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Hand rubbing faux-fur
Feeling soft or otherwise enjoyable textures is a common form of stimming.

Self-stimulatory behaviour, also known as stimming[1] and self-stimulation,[2] is the repetition of physical movements, sounds, words, or moving objects. Such behaviours (also scientifically known as 'stereotypies') are found in people with developmental disabilities, and are especially frequent in people on the autism spectrum.[2] People diagnosed with sensory processing disorder are also known to potentially exhibit stimming behaviours.[3] Stimming has been interpreted as a protective response to over-stimulation, in which people calm themselves by blocking less predictable environmental stimuli, to which they have a heightened sensitivity.[2][3] A further explanation views stimming as a way to relieve anxiety and other negative or heightened emotions.[4]

Stimming behaviours can consist of tactile, visual, auditory, olfactory, and even vestibular stimming (which pertains to balance). Some common examples of stimming (sometimes called stims[5]) include hand flapping, clapping, rocking, excessive or hard blinking, pacing, head banging, repeating noises or words, snapping fingers, and spinning objects.[6][7]

Stimming is almost always present in people on the autism spectrum but does not necessarily indicate its presence.[8] The biggest difference between autistic and non-autistic stimming is the type of stim and the quantity of stimming.[8] In the Diagnostic and Statistical Manual of Mental Disorders, published by the American Psychiatric Association, stimming behaviour is described as "stereotyped and repetitive motor mannerisms" and listed as one of the symptoms of autism spectrum disorder.[9] Different perspectives suggest that stimming involves both sensory and motor functions. Insufficiencies in these sensorimotor functions can result in stimming behaviours produced by the person as a controllable response.[10]

A hard blue rubber stim ring with its lanyard tied in a lark's head.

Adult autistic people report stimming as an important tool for self-regulation.[10] Many people in the autistic community oppose attempts to reduce or eliminate stimming, and contend that attempts to stop people from stimming could be potentially harmful.[11][12] However, stimming can sometimes be self-injurious, such as when it involves head-banging, hand-biting, excessive self-rubbing, and scratching.[13] While it is difficult to stop stimming entirely, there are many ways to reduce time spent stimming and create safer stimming habits for an individual. Managing the sensory and emotional environment while increasing the amount of daily exercise can increase personal comfort levels of the person which may reduce the amount of time spent stimming. Things such as puzzles, fidget spinners, stress and fidget toys can also be used to help instill safe stimming habits.[14]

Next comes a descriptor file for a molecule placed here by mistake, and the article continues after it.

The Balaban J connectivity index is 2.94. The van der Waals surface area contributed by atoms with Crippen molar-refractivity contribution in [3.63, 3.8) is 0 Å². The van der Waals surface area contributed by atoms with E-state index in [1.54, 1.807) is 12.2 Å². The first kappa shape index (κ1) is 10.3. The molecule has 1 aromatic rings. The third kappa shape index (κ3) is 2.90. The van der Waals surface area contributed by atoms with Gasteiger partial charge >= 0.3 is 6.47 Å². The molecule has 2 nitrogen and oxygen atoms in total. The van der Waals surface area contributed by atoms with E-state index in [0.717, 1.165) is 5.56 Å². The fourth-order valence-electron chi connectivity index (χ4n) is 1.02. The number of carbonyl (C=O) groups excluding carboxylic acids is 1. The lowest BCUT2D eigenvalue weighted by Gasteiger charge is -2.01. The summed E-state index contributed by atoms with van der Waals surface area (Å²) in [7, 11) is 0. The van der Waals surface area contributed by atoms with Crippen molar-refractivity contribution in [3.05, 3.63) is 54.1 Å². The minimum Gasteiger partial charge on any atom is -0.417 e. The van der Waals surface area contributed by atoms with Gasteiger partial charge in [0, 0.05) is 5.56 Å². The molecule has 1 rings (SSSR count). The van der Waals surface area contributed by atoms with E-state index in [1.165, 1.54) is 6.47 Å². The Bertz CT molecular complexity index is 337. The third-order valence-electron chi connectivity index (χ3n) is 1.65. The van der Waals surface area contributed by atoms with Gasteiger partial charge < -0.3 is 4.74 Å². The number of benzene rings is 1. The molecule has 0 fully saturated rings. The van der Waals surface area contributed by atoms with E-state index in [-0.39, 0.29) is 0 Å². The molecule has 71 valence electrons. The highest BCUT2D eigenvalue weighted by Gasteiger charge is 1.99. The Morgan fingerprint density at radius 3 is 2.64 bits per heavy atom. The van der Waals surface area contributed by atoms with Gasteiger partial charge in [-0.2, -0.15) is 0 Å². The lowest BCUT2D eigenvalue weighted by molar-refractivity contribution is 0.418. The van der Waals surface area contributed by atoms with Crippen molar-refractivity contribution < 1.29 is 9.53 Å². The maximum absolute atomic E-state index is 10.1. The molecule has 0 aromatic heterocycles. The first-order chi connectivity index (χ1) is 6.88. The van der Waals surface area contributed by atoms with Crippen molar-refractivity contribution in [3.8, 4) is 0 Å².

See also[edit]


  1. ^ Rosalind Bergemann (2013). An Asperger Leader's Guide to Living and Leading Change. Jessica Kingsley Publishers. ISBN 9780857008725.
  2. ^ a b c Valerie Foley (2011). The Autism Experience. ISBN 9781458797285.
  3. ^ a b Gretchen Mertz Cowell (2004). Help for the Child with Asperger's Syndrome: A Parent's Guide to Negotiating the Social Service Maze. Jessica Kingsley Publishers. ISBN 9781846420429.
  4. ^ Eileen Bailey (15 July 2011). "Autism Spectrum Disorders and Anxiety". Health Central. Retrieved 25 March 2014.
  5. ^ Temple Grandin, PhD (November–December 2011). "Why Do Kids with Autism Stim?". Autism Digest. Archived from the original on 31 March 2014. Retrieved 25 March 2014.
  6. ^ Eileen Bailey (27 August 2012). "Stimming". Health Central. Retrieved 25 March 2014.
  7. ^ "Stimming: What autistic people do to feel calmer". BBC. 5 June 2013. Retrieved 25 March 2014.
  8. ^ a b Lisa Jo Rudy (13 October 2009). "Stimming". Retrieved 24 March 2014.
  9. ^ “Autism Spectrum Disorders”, 1994, Diagnostic and Statistical Manual, American Psychiatric Association
  10. ^ a b Kapp, Steven K.; Steward, Robyn; Crane, Laura; Elliott, Daisy; Elphick, Chris; Pellicano, Elizabeth; Russell, Ginny (2019). "'People should be allowed to do what they like': Autistic adults' views and experiences of stimming" (PDF). Autism. 23 (7): 1782–1792. doi:10.1177/1362361319829628. PMC 6728747. PMID 30818970.
  11. ^ DeVita-Raeburn, Elizabeth. "Is the Most Common Therapy for Autism Cruel?". The Atlantic. Retrieved 1 October 2017.
  12. ^ "The controversy over autism's most common therapy | Spectrum | Autism Research News". Spectrum | Autism Research News. 10 August 2016. Retrieved 1 October 2017.
  13. ^ Fadhil, Tamara (2018). "Live Monitoring System for Recognizing Varied Emotions of Autistic Children". 2018 International Conference on Advanced Science and Engineering (ICOASE). pp. 151–155. doi:10.1109/ICOASE.2018.8548931. ISBN 978-1-5386-6696-8.
  14. ^ Cunningham, Allison (2008). "Stereotypy in Autism: The Importance of Function". Research in Autism Spectrum Disorders. 2 (3): 469–479. doi:10.1016/j.rasd.2007.09.006. PMC 2598746. PMID 19122856.